Global investment banks generated their largest fees in the first nine months of the year for a decade, according to new data published today.
Investment bank fees topped $76.1bn (£57.4bn) in the year to September, a 14 per cent increase compared to the same period in 2016, according to data company Thomson Reuters.
Investment banks around the world have benefited from an uptick in bond trading, partly driven by movements earlier this year triggered by Donald Trump’s ascent to the US presidency. Bond fee income accounted for 31 per cent of total fees worldwide, up from 30 per cent in 2016 and 26 per cent in 2015.
American bulge bracket banks dominate the top of the list, with the top five fee earners all US-headquartered. JP Morgan retained its top spot with $5bn in the first nine months, followed by Goldman Sachs at $4.4bn.
Those banks helped the Americas account for half of global fee income, with a $38bn tally.
European banks increased fee income by 16.3 per cent to reach $18.8bn. Barclays remained the largest EU bank by fee income, retaining its sixth position worldwide at $2.6bn, while HSBC’s income rose by 27.6 per cent year-on-year.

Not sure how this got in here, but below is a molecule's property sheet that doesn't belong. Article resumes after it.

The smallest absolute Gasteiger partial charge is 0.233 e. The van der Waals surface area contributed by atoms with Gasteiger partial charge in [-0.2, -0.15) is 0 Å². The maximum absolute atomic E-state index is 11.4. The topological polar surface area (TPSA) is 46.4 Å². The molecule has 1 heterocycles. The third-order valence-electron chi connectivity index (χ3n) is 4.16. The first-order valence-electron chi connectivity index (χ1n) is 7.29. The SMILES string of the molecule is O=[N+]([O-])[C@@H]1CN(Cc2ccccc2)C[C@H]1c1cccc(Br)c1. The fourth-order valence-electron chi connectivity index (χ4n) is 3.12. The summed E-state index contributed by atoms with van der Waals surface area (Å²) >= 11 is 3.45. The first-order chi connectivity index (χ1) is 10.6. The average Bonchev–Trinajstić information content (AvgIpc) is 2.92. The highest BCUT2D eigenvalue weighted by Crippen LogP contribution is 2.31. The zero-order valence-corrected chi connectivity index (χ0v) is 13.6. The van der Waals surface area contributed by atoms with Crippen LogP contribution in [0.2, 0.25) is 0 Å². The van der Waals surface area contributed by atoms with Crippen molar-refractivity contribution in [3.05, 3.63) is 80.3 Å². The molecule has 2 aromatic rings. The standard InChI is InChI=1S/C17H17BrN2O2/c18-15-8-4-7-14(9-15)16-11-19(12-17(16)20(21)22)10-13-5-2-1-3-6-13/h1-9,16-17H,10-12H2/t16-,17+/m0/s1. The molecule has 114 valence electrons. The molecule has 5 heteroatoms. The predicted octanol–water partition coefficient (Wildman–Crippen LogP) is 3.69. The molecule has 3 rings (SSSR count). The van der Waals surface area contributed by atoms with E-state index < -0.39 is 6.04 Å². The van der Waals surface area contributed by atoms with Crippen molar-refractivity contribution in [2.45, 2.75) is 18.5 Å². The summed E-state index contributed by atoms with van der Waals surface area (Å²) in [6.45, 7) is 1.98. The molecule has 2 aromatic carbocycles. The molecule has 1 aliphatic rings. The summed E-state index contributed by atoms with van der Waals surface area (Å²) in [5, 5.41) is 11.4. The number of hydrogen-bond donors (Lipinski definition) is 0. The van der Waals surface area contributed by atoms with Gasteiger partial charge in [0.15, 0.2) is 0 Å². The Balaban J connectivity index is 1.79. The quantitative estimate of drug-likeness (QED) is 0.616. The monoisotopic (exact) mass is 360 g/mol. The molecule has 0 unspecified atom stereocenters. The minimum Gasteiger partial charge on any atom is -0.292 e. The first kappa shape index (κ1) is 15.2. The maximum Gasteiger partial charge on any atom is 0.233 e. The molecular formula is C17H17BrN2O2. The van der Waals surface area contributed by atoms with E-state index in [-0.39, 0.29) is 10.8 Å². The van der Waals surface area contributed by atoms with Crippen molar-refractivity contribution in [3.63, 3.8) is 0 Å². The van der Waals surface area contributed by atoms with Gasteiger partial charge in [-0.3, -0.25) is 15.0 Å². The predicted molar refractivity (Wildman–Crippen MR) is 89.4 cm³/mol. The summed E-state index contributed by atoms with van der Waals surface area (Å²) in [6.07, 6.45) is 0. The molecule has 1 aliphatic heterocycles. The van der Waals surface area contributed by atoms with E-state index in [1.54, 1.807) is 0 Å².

Meanwhile Japan’s investment banks saw fees surge by 45 per cent to reach $4.1bn, its best performance in dollar terms since Thomson Reuters began tracking the data in 2000. Mizuho Financial Group was the top Japanese bank, with $1.26bn, but Sumitomo Mitsui has been one of the most impressive earners, with income increasing by 32.3 per cent year-on-year.
However, the most striking performance of the 17 banks earning more than $1bn in income was Bank of China, which saw fees rise by 89.9 per cent compared with 2016.
Mergers and acquisitions (M&A) activity also rose by three per cent year-on-year in the first nine months of 2017, although the number of deals was flat, Thomson Reuters reported.